Francis Stewart Group
Epigenetic regulation and genomic engineering
Our work focuses on two complementary aspects of genomics, (i) mechanisms of epigenetic regulation in eukaryotic chromatin and (ii) technologies of genetic engineering.
Epigenetic regulation in chromatin
Although the complete DNA sequence of an organism encodes the primary information, additional information is added by epigenetic regulation. In eukaryotic chromatin, epigenetic regulation is conveyed by covalent modifications of DNA (DNA methylation) and histone tails (acetylation, phosphorylation, methylation, ubiquitinylation). Much attention worldwide is now focused on the histone tails and the proposition that patterns of covalent modifications serve as an epigenetic code. Our approach to unravelling epigenetic mechanisms and hierarchies is based on complementary uses of the yeast, S. cerevisiae and the mouse as experimental systems. We apply advanced reverse genetic strategies, some of which were developed by us, to analyze select classes of epigenetic regulators in both organisms. In yeast, we are using protein-tagging and mass spectrometry to characterize complexes containing epigenetic regulators. Amongst other complexes that we have identified in the proteomic environment of chromatin, we have recently identified a new histone methyltransferase activity for lysine 4 of histone 3.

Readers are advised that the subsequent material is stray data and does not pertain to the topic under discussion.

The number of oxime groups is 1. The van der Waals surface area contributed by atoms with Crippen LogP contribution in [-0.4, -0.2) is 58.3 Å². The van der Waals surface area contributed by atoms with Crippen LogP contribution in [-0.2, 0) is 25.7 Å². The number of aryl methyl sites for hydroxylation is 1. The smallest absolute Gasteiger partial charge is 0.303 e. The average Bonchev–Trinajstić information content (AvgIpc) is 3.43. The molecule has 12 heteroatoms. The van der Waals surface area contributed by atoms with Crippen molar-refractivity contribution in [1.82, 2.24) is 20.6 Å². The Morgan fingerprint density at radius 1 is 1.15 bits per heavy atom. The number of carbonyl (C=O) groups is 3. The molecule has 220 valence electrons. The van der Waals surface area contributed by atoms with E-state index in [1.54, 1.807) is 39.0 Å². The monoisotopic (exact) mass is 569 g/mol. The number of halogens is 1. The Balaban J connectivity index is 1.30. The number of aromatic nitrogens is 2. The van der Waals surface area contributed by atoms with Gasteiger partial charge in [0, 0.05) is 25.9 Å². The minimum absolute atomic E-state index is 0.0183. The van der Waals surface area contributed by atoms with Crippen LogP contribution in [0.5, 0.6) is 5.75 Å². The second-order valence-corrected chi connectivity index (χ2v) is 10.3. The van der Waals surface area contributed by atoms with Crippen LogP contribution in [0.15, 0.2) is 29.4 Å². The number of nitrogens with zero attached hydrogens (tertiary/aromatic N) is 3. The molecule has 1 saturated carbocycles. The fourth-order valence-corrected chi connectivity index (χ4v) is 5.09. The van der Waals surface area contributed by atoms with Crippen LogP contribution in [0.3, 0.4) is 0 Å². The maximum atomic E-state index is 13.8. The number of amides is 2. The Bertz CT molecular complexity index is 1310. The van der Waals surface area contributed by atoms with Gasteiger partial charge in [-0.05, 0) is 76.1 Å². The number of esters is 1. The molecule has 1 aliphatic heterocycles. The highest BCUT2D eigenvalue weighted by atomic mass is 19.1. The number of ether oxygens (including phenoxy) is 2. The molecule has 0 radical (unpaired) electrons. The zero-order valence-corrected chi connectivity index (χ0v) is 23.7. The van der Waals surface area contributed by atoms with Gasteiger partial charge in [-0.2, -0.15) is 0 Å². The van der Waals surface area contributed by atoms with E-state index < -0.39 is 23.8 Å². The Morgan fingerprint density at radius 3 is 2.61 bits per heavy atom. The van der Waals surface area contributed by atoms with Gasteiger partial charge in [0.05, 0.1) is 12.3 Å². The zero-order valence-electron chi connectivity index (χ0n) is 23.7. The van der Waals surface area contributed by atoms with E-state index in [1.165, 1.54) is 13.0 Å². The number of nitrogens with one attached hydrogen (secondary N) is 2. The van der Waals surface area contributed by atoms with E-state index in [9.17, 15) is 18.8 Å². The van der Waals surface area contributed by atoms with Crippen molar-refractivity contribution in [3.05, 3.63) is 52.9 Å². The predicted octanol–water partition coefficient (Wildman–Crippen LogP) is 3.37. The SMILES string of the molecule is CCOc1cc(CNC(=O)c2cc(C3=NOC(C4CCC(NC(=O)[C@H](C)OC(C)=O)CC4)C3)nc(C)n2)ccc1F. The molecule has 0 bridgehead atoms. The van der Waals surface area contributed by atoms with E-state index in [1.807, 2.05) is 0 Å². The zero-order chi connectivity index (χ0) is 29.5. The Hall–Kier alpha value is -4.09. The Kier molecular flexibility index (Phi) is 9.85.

In mice, we are studying two candidate histone methyltransferases by knock-out and conditional strategies using Cre/lox, as well applying proteomic approaches to characterize the complexes. A future aspect of our mouse work is directed towards use of ES cell differentiation in culture as a model for epigenetic decisions and stem cell manipulations.
We have developed several aspects of genetic engineering technology using site specific and homologous recombination. We aim at more fluent manipulation of mammalian cells, particularly ES cells and in mice. Most recent work involves exploration and implementation of a novel homologous recombination system that we discovered in E.coli phages. This permits fluent engineering of BACs in E.coli, and may offer new routes for directly engineering eukaryotic cells.
Future Projects and Goals
Further work on epigenetic regulators in eukaryotes will be accompanied by advanced engineering strategies to examine roles of epigenetic regulation in mammalian development, stem cells, ageing and disease.
Methodological and Technical Expertise
- Recombineering and other DNA modification methods for BAC tagging, targeting constructs, point mutations; Site-specific recombination
- Chromatin IP
- Expression Profiling
- Genome Engineering (Gene Targeting, BAC transgenesis, Transposons, TALENS, etc.)
- Mouse model studies (developmental studies, engineering)